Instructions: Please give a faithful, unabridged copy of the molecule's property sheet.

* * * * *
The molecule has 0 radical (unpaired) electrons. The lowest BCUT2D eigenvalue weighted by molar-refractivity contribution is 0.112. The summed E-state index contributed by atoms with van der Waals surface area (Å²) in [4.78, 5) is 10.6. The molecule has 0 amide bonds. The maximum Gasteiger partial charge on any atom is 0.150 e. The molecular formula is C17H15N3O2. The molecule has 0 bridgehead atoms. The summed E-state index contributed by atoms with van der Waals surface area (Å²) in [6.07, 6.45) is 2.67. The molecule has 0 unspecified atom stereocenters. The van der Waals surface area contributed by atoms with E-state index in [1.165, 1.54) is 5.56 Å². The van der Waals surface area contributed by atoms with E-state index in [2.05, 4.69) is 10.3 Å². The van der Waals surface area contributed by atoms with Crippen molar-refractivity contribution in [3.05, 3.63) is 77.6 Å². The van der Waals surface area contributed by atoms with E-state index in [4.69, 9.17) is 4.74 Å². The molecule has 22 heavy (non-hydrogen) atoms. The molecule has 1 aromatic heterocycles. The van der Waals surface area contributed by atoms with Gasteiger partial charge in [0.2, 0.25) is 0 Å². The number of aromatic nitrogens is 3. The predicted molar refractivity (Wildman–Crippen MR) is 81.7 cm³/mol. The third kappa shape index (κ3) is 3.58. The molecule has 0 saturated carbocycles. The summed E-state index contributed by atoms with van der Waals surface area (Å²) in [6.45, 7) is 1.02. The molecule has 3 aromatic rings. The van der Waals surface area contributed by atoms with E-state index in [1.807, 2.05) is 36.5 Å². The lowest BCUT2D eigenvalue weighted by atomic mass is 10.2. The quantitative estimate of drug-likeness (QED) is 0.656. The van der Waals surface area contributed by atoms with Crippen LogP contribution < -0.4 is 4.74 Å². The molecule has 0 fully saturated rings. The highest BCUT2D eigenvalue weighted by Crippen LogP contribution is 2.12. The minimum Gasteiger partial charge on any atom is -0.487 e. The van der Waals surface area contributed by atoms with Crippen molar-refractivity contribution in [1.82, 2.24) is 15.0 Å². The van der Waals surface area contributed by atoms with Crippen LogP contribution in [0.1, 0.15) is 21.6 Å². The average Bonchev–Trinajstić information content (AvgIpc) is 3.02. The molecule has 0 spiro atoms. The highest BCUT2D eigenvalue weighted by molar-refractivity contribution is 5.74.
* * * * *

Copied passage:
The molecule has 0 radical (unpaired) electrons. The lowest BCUT2D eigenvalue weighted by molar-refractivity contribution is 0.112. The summed E-state index contributed by atoms with van der Waals surface area (Å²) in [4.78, 5) is 10.6. The molecule has 0 amide bonds. The maximum Gasteiger partial charge on any atom is 0.150 e. The molecular formula is C17H15N3O2. The molecule has 0 bridgehead atoms. The summed E-state index contributed by atoms with van der Waals surface area (Å²) in [6.07, 6.45) is 2.67. The molecule has 0 unspecified atom stereocenters. The van der Waals surface area contributed by atoms with E-state index in [1.165, 1.54) is 5.56 Å². The van der Waals surface area contributed by atoms with E-state index in [2.05, 4.69) is 10.3 Å². The van der Waals surface area contributed by atoms with Crippen molar-refractivity contribution in [3.05, 3.63) is 77.6 Å². The van der Waals surface area contributed by atoms with E-state index in [4.69, 9.17) is 4.74 Å². The molecule has 22 heavy (non-hydrogen) atoms. The molecule has 1 aromatic heterocycles. The van der Waals surface area contributed by atoms with Gasteiger partial charge in [0.2, 0.25) is 0 Å². The number of aromatic nitrogens is 3. The predicted molar refractivity (Wildman–Crippen MR) is 81.7 cm³/mol. The third kappa shape index (κ3) is 3.58. The molecule has 0 saturated carbocycles. The summed E-state index contributed by atoms with van der Waals surface area (Å²) in [6.45, 7) is 1.02. The molecule has 3 aromatic rings. The van der Waals surface area contributed by atoms with E-state index in [1.807, 2.05) is 36.5 Å². The lowest BCUT2D eigenvalue weighted by atomic mass is 10.2. The quantitative estimate of drug-likeness (QED) is 0.656. The van der Waals surface area contributed by atoms with Crippen LogP contribution < -0.4 is 4.74 Å². The molecule has 0 fully saturated rings. The highest BCUT2D eigenvalue weighted by Crippen LogP contribution is 2.12. The minimum Gasteiger partial charge on any atom is -0.487 e. The van der Waals surface area contributed by atoms with Crippen molar-refractivity contribution in [1.82, 2.24) is 15.0 Å². The van der Waals surface area contributed by atoms with Crippen LogP contribution in [0.1, 0.15) is 21.6 Å². The average Bonchev–Trinajstić information content (AvgIpc) is 3.02. The molecule has 0 spiro atoms. The highest BCUT2D eigenvalue weighted by molar-refractivity contribution is 5.74.